Kongo Press

From Camera-wiki.org
Jump to: navigation, search
Japanese plate strut-folding cameras (edit)
No.0 (4×5cm) CH
atom (4.5×6cm) Idea Spring
meishi (5.5×8cm) Minimum Idea | Korok
daimeishi (6.5×9cm) Idea Spring | Minolta | Auto Minolta | Auto Press Minolta | Nifca-Dox | Vester Klapp
tefuda (8×10.5cm) Focal Happy | Idea Spring | Idea Telephoto
10×15cm Kongo Press
kabine (12×16.5cm) Idea Spring | Idea Telephoto
Japanese plate film: monocular, box, folding bed and SLR ->
3×4 and 4×4, 4×5 and 4×6.5, 4.5×6, 6×6 and 6×9 ->

The Kongo Press Camera (コンゴープレスカメラ) is a Japanese strut-folding camera taking 10×15cm plates. It is only known from one single example, pictured in Sugiyama.[1]

Description of the body

This camera has a wooden body, and is inspired from the Goerz Anschütz (Ango). The rectangular front standard is mounted on four flat struts hinged at the middle, and it seems that the bellows is single-pleated. The lens is mounted on a focusing helical with a focus tab. It seems that the front standard offers at least some vertical movement ability, and a screw is visible at the bottom to lock the lens plate in a definite position.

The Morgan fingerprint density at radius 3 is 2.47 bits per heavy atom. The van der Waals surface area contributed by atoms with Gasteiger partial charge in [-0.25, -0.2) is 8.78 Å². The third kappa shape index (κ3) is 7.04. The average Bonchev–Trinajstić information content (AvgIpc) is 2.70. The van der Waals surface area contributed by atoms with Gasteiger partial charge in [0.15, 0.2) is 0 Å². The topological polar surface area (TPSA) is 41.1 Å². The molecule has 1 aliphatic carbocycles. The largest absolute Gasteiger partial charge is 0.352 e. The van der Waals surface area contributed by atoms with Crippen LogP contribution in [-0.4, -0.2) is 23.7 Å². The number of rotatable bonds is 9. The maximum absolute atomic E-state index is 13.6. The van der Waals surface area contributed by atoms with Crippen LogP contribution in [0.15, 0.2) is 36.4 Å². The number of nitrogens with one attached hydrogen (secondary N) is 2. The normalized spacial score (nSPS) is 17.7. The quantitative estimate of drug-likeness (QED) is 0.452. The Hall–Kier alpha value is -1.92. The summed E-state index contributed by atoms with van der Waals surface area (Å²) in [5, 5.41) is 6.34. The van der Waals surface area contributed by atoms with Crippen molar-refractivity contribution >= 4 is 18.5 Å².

The rear part of the camera contains a vertically traveling focal-plane shutter, wound by a small key on the photographer's right. This shutter is said to give T, B, 15–1000 speeds.[2] The position of the controls and of the release button is unclear. There is perhaps a nameplate screwed to the right end of the top plate.

The viewfinder consists of a wireframe hinged to the top of the front standard, and a bead hinged above the middle of the top plate.[3]

Lens and origin

The lens is reported as a Congo Anastigmat 21cm f/4.5 made by Yamasaki. The camera name "Kongo" is certainly another writing for the lens name "Congo", coming from the same word kongō (金剛), name of a Japanese battleship and of a Japanese mountain, conveying the idea of indestructibility and found as a compound in the word meaning "diamond". The brand Congo was owned by Yamasaki; the same company perhaps also owned the variant Kongo, and was perhaps the maker of the Kongo Press Camera.


  1. Sugiyama, item 1078.
  2. Speeds: Sugiyama, item 1078.
  3. Sugiyama, item 1078, says that the camera has a "patent sports-finder" in the English text, but only says that the finder is "peculiar" (特徴がある) in the Japanese text. The translator perhaps confused the word tokuchō (特徴, peculiarity) with tokkyo (特許, patent).